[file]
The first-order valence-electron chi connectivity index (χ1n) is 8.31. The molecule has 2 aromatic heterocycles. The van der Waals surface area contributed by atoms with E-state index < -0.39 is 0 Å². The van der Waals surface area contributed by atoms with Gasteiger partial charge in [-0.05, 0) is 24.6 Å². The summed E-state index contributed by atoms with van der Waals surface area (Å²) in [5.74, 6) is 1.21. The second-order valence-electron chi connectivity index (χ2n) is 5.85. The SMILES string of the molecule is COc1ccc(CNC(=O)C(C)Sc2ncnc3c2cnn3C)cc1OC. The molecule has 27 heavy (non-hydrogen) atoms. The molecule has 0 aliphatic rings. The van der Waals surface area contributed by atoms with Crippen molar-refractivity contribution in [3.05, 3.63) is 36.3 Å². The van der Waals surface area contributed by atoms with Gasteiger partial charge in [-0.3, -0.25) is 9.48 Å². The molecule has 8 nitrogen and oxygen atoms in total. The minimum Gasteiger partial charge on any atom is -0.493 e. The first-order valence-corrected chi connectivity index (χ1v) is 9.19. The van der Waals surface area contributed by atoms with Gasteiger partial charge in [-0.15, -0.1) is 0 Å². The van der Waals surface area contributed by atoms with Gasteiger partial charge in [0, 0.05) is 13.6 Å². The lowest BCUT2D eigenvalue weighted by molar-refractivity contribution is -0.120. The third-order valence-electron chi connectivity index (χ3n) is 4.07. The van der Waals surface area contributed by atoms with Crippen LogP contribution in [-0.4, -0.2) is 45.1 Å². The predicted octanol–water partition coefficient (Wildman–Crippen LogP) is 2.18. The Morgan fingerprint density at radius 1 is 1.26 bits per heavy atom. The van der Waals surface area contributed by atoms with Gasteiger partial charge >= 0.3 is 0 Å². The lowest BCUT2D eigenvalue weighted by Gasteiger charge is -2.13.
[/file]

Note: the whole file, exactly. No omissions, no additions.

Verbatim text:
The first-order valence-electron chi connectivity index (χ1n) is 8.31. The molecule has 2 aromatic heterocycles. The van der Waals surface area contributed by atoms with E-state index < -0.39 is 0 Å². The van der Waals surface area contributed by atoms with Gasteiger partial charge in [-0.05, 0) is 24.6 Å². The summed E-state index contributed by atoms with van der Waals surface area (Å²) in [5.74, 6) is 1.21. The second-order valence-electron chi connectivity index (χ2n) is 5.85. The SMILES string of the molecule is COc1ccc(CNC(=O)C(C)Sc2ncnc3c2cnn3C)cc1OC. The molecule has 27 heavy (non-hydrogen) atoms. The molecule has 0 aliphatic rings. The van der Waals surface area contributed by atoms with Crippen molar-refractivity contribution in [3.05, 3.63) is 36.3 Å². The van der Waals surface area contributed by atoms with Gasteiger partial charge in [-0.3, -0.25) is 9.48 Å². The molecule has 8 nitrogen and oxygen atoms in total. The minimum Gasteiger partial charge on any atom is -0.493 e. The first-order valence-corrected chi connectivity index (χ1v) is 9.19. The van der Waals surface area contributed by atoms with Gasteiger partial charge in [-0.15, -0.1) is 0 Å². The van der Waals surface area contributed by atoms with Gasteiger partial charge in [0, 0.05) is 13.6 Å². The lowest BCUT2D eigenvalue weighted by molar-refractivity contribution is -0.120. The third-order valence-electron chi connectivity index (χ3n) is 4.07. The van der Waals surface area contributed by atoms with Crippen LogP contribution in [-0.4, -0.2) is 45.1 Å². The predicted octanol–water partition coefficient (Wildman–Crippen LogP) is 2.18. The Morgan fingerprint density at radius 1 is 1.26 bits per heavy atom. The van der Waals surface area contributed by atoms with Gasteiger partial charge >= 0.3 is 0 Å². The lowest BCUT2D eigenvalue weighted by Gasteiger charge is -2.13.